2. It was Designed by the “Father of Tall Buildings”

Brooklyn Is exhibit
Photo by Gregg Richards

The Center for Brooklyn History’s beautiful Queen Anne-style building was designed by architect George B. Post, a man who has been called the “father of the tall building in New York.” His innovative designs, which made use of iron and steel infrastructure, allowed buildings in cities to reach new heights. In New York City, Post was responsible for such tide-changing buildings as the eight-story Equitable Life Assurance Society building which was the first office building designed to use elevators, the Western Union Telegraph Building which was the first office building to rise to ten stories, and the soaring twenty-story New York World Building which was the tallest in New York City at the time.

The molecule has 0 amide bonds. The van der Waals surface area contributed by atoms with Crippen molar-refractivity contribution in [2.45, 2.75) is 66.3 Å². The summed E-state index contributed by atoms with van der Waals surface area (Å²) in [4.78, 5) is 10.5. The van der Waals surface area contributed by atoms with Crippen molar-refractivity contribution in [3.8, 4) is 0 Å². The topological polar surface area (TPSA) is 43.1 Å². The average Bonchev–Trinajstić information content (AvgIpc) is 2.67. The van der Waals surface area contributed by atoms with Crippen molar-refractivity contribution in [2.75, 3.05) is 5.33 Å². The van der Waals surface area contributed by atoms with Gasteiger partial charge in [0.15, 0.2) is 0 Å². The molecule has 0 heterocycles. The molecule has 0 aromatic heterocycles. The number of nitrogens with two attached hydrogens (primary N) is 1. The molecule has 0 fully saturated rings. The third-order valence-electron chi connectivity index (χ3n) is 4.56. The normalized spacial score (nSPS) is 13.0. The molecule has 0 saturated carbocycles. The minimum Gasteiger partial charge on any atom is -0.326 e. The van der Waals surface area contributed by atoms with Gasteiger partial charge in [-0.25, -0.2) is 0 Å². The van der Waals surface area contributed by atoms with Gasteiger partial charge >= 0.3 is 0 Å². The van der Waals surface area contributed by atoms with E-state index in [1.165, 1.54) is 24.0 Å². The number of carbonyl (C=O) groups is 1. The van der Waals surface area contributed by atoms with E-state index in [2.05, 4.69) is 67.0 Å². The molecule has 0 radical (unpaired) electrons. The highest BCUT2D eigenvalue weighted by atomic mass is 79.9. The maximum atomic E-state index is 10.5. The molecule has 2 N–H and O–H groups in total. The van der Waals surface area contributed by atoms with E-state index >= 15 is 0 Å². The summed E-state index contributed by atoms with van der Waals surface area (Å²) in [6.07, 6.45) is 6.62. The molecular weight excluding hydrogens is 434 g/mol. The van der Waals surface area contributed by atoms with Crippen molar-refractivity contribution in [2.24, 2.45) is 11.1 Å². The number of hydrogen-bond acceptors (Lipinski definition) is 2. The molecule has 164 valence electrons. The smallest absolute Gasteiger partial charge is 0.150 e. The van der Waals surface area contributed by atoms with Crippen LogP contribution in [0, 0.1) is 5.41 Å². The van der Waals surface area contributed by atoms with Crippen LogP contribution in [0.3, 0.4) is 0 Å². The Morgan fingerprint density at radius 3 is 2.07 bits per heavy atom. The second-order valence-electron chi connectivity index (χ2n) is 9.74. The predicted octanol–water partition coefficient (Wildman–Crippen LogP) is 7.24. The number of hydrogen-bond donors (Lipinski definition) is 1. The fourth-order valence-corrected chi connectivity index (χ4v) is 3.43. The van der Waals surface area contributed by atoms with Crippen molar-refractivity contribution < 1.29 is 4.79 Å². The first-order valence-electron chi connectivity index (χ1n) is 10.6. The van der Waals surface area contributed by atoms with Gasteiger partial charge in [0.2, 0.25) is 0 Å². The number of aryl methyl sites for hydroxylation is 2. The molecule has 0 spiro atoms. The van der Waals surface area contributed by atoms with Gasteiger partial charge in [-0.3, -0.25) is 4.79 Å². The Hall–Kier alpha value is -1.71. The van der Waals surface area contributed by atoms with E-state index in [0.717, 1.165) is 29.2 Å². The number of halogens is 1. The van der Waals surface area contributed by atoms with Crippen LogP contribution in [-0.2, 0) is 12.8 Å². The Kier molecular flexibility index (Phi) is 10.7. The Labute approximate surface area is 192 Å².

Pillar in the basement of the Center for Brooklyn History

Post’s innovative techniques and the advancing technology of the time are evident in the Pierrepont Street building. New cast iron and steel support beams allowed for wide open spaces, large windows, and high ceilings that stone masonry wouldn’t have been able to accommodate. In the basement of the building, you can see the exposed foundation of the slim cast iron columns, which are set upon layers of concrete and brick. These columns extend into the Great Hall. Sadly, most of George Post’s buildings in New York City have been demolished so the Center for Brooklyn History is an important landmark.